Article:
Tailoring is one of the reasons for the success of the Vietnam Veterans Memorial. The war lasted for about 18 years with military personnel cycling in and out of Vietnam. The names on the memorial are listed in chronological order by date of casualty, bringing together those in Vietnam at the same time. This gives surviving veterans an individual place on The Wall. They only have to remember one name to look up in the printed index. When they find that person’s panel, they find their own panel because that represents their time in Vietnam. That panel is where they see all the names of their friends who died.
When I build an organizational structure, I like to use the word perspective for tailoring. I build the structure from the perspective of the user. Developing a classification scheme for Trans-Pacific Geothermal, Inc. (TGI), I considered how the client would use the system. TGI is an exploration and development company. They’re looking for hot water in areas where they have drilling leases and they want to see all the available material about the areas they are exploring.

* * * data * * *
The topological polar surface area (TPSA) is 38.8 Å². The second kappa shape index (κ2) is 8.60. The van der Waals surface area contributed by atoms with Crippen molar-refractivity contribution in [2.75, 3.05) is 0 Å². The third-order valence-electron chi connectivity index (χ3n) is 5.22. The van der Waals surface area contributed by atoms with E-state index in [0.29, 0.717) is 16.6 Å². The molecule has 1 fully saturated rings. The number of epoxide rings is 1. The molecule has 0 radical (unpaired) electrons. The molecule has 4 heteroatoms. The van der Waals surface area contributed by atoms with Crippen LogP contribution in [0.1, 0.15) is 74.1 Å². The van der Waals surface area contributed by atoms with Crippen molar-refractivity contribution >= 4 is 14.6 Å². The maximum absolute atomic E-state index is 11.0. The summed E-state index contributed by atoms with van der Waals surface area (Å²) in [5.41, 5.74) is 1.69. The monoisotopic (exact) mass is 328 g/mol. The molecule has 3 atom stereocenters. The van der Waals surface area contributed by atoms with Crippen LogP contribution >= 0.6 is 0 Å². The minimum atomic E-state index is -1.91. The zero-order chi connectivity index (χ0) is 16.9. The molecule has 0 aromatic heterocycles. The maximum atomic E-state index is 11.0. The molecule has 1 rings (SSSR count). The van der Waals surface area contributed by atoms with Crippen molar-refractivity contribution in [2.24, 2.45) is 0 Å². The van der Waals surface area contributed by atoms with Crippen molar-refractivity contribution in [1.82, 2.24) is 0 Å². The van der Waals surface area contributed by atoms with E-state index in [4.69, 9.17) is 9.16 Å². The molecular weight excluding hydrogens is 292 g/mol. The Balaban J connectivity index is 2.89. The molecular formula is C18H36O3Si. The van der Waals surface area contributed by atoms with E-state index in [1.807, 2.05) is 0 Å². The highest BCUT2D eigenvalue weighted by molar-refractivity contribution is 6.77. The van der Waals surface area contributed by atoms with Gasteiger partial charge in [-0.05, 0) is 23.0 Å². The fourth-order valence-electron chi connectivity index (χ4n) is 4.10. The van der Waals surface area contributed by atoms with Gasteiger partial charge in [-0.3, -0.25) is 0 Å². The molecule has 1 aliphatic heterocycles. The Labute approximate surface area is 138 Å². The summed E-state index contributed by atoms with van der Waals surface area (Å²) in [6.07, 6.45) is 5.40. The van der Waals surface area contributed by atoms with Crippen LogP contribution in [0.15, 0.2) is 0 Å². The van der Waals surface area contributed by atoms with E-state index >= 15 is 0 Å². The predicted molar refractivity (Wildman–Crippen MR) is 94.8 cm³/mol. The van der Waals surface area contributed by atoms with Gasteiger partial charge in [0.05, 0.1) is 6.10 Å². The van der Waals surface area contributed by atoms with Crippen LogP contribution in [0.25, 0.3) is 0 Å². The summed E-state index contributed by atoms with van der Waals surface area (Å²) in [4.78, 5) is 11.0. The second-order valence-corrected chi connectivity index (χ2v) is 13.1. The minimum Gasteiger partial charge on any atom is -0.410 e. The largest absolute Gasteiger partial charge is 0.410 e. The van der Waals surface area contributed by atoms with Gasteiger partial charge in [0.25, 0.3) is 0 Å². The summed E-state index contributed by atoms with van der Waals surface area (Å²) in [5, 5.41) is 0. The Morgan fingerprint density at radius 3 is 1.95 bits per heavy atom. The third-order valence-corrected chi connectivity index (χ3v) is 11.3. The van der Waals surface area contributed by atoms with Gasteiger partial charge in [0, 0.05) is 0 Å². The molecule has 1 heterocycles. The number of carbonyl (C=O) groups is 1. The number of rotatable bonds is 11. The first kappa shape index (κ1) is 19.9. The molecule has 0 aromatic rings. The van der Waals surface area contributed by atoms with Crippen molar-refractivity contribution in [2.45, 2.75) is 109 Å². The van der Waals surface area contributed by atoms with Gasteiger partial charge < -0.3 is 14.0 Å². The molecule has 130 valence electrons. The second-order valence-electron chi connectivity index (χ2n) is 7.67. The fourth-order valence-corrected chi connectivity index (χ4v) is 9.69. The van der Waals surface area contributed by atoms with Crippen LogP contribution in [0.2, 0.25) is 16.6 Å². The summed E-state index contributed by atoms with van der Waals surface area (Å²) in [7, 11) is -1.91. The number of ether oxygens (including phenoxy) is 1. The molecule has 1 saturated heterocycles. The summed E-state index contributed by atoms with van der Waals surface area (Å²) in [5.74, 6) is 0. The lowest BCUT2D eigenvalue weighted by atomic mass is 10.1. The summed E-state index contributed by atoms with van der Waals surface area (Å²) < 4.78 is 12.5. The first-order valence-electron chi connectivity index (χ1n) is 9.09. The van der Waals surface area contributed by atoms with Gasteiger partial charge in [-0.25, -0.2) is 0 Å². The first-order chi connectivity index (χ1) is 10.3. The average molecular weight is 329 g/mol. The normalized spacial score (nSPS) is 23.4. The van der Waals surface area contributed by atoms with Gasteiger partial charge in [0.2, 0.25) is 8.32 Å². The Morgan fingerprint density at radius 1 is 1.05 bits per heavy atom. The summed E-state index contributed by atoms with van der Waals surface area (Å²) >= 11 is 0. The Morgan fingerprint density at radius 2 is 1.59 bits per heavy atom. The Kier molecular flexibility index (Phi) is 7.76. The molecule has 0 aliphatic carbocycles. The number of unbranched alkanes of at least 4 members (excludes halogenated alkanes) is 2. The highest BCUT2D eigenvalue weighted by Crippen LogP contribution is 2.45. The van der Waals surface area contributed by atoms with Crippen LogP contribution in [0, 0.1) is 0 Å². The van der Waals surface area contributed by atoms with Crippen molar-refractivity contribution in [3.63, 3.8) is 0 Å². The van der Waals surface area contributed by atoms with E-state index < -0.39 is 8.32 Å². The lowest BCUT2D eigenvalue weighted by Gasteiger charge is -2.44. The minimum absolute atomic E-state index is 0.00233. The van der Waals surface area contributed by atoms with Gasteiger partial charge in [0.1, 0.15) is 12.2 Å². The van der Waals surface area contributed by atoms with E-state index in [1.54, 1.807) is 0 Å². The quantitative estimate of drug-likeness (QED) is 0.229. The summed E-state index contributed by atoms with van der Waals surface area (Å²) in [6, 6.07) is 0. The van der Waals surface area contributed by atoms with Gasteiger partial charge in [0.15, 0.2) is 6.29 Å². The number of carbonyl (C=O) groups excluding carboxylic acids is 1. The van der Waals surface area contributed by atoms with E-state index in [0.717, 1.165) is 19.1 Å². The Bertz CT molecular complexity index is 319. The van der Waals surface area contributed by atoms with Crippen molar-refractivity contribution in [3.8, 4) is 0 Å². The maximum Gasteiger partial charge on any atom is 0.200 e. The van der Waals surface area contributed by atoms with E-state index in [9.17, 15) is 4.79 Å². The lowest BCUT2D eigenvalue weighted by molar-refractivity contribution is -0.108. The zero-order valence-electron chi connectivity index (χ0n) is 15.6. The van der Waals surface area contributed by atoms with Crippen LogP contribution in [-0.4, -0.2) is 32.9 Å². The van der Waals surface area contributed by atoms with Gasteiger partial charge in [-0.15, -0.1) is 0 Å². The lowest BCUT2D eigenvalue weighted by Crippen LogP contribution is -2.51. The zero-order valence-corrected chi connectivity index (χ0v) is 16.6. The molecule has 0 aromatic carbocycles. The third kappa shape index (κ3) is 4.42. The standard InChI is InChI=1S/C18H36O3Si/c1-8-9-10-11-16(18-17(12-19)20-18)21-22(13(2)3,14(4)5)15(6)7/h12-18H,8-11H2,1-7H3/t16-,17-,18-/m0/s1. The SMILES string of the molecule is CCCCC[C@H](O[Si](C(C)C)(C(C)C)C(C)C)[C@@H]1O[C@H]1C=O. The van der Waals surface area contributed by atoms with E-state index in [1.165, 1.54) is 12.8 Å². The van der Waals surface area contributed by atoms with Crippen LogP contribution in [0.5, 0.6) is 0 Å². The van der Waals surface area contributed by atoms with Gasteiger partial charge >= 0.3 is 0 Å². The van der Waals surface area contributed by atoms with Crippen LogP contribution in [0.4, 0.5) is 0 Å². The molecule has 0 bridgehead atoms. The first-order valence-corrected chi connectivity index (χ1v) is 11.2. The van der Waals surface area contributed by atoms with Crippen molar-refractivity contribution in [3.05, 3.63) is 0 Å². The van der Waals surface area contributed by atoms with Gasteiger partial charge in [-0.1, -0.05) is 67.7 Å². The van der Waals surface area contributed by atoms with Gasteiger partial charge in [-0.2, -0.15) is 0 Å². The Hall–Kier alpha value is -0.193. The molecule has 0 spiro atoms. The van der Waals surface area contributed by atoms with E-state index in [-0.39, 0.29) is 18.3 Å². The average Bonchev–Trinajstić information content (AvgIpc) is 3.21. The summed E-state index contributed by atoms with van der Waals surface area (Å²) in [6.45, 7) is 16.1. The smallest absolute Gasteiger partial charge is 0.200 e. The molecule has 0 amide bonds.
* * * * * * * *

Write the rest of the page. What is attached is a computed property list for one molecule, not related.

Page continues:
Geologic information tends to have the same parameters of scientific technique combined with location. A location is selected because it’s a great place to do the science or, as in the case of TGI, the scientist is interested in the location. TGI wanted to know everything about the areas where they had their leases or where they were considering the purchase of leases, so I organized their material by location:
Geothermal Resource Area
If TGI had been doing pure scientific research, rather than exploration, I would have designed the system differently, placing science at the top, with location categories as the subsets. This is an example of an ABBA construction. Location can be the primary field or science can be the primary field, with the contents of the categories remaining the same. There is no inherent hierarchy. The hierarchy evolves to suit the perspective of the user.